If we could enjoy sweet corn recipes all year long, we would! But everyone knows that fresh corn season peaks during the summer, so what are we to do the rest of the year? If you think your days of fresh corn casserole and corn fritters are over, think again! You can savor the flavor of sweet summer corn throughout the year—just so long as you know how to freeze corn on the cob!

That's right—just like you can freeze tomatoes or freeze summer squash, corn is a seasonal veggie that's easily frozen. The key is to get the freshest corn possible during the peak sunny season, so it's at its best when you freeze it. Head to the farmers' market and look for corn that’s firm with a bright green husk and silk strands that aren't dried out. Then, you'll need to know how to shuck and boil corn. But don't worry, we've broken down the method in four easy steps so anyone can do it!

The best part about freezing corn on the cob is that it will last about six to nine months in the freezer, so you won't have to be without fresh corn for long. When you're ready to use it, just give the corn a quick boil to heat it up and try Ree Drummond's bacon-wrapped corn!

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How do you freeze corn on the cob?

Step 1: Shuck the corn.

Remove the husks and silks from the corn, then snap off any long ends for easier storage.

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The Pioneer Woman Breezy Blossom 12-Quart Stock Pot

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Step 2: Blanch the corn.

Bring a large pot of water to a boil; add the corn on the cob and cook 2 to 3 minutes. Remove the ears from the water, then submerge them in a bowl filled with ice water to shock them, or to stop them from cooking.

Step 3: Drain and let cool.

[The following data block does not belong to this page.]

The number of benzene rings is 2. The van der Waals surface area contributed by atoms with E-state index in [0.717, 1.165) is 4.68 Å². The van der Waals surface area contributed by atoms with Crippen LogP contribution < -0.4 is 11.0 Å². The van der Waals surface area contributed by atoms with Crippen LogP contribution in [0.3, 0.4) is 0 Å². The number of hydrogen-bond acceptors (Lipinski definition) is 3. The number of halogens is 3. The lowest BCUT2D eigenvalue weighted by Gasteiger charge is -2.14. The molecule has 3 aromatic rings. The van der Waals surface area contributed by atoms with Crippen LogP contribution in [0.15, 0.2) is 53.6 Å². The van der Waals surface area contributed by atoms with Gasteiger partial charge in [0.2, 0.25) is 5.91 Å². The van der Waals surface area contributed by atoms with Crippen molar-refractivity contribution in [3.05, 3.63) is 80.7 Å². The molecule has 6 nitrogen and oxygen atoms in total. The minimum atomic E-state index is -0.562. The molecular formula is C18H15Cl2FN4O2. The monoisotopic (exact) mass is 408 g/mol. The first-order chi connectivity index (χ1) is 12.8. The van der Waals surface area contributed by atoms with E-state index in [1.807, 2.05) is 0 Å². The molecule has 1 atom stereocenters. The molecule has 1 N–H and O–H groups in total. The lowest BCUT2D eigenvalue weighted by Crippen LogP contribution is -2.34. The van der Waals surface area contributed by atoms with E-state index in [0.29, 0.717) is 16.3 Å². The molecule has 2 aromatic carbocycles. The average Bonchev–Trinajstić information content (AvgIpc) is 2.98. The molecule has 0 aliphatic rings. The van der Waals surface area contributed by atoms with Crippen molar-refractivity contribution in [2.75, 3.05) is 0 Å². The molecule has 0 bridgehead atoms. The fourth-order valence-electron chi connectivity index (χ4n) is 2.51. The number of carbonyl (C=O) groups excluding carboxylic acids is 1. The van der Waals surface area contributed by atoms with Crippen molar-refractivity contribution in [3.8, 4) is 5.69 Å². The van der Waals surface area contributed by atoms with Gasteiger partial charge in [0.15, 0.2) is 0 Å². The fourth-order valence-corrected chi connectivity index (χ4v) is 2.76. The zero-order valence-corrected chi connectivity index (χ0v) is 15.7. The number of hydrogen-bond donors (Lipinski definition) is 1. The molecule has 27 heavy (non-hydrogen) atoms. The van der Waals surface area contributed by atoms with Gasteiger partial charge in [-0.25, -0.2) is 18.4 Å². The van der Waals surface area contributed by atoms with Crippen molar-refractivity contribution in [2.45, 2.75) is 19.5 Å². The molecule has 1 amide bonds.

Lay the corn on the cob out on a paper towel–lined baking sheet to drain. It is important that your corn is dry and cooled before you freeze it so ice crystals don't form, which might make the corn soggy when you reheat it later. You can place the baking sheet in the fridge for about 30 minutes to speed up the cooling process or just let the corn cool to room temperature on the counter if you have the time.

Step 4: Wrap and freeze.

Tightly wrap the cooled corn on the cob individually in plastic wrap and place in a resealable plastic freezer bag. Be sure to squeeze out any air before sealing! Store the bags of corn in the freezer—your corn on the cob will keep for six to nine months! When you're ready to use, just boil the corn for a few minutes to heat through.

Can I freeze uncooked corn on the cob?

While it might sound easier to freeze uncooked corn on the cob, it’s not recommended. The process of boiling and blanching the corn first is the absolute best way to prepare your corn for the freezer. That's because this method will preserve the bright color and sweet flavor. It only takes a couple of minutes, but the extra steps will prevent the corn from becoming chewy or mushy when you defrost it.

If you want to freeze corn kernels instead, the same recommendation for cooking the corn first applies. Simply follow steps 1 to 3 above, then cut the corn off the cob and place the kernels in a resealable plastic freezer bag.

Do I need to blanch corn on the cob before freezing?

Yes, it's the best method. Blanch the corn (see directions above) before freezing so the corn retains its crisp texture. Most frozen veggies you buy at the grocery store have been blanched, then flash-frozen to preserve their flavor and texture.

What is the best way to put corn on the cob in the freezer?

The best way to store corn on the cob in the freezer is to wrap the blanched, cooled ears individually in plastic wrap and place in a resealable plastic freezer bag. Wrapping the corn cobs individually first will prevent them from clumping together (in case you want to just pull out one at a time). Plus, it will keep them from drying out.